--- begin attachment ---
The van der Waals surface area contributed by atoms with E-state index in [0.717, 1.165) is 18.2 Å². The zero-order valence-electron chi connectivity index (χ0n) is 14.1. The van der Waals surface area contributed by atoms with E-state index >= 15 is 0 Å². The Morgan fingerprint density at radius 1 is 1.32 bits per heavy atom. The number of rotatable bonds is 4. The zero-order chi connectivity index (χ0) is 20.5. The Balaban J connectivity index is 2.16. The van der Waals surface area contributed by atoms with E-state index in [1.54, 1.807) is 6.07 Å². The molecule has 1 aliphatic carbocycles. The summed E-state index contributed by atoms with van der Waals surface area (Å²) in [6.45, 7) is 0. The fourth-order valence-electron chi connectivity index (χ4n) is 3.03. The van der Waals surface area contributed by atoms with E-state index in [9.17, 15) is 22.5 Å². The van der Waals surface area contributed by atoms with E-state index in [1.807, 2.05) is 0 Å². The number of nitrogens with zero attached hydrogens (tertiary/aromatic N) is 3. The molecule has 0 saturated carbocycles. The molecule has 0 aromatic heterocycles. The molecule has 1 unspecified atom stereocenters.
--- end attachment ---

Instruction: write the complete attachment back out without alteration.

The van der Waals surface area contributed by atoms with E-state index in [0.717, 1.165) is 18.2 Å². The zero-order valence-electron chi connectivity index (χ0n) is 14.1. The van der Waals surface area contributed by atoms with E-state index >= 15 is 0 Å². The Morgan fingerprint density at radius 1 is 1.32 bits per heavy atom. The number of rotatable bonds is 4. The zero-order chi connectivity index (χ0) is 20.5. The Balaban J connectivity index is 2.16. The van der Waals surface area contributed by atoms with E-state index in [1.54, 1.807) is 6.07 Å². The molecule has 1 aliphatic carbocycles. The summed E-state index contributed by atoms with van der Waals surface area (Å²) in [6.45, 7) is 0. The fourth-order valence-electron chi connectivity index (χ4n) is 3.03. The van der Waals surface area contributed by atoms with E-state index in [9.17, 15) is 22.5 Å². The van der Waals surface area contributed by atoms with E-state index in [1.807, 2.05) is 0 Å². The number of nitrogens with zero attached hydrogens (tertiary/aromatic N) is 3. The molecule has 0 saturated carbocycles. The molecule has 0 aromatic heterocycles. The molecule has 1 unspecified atom stereocenters.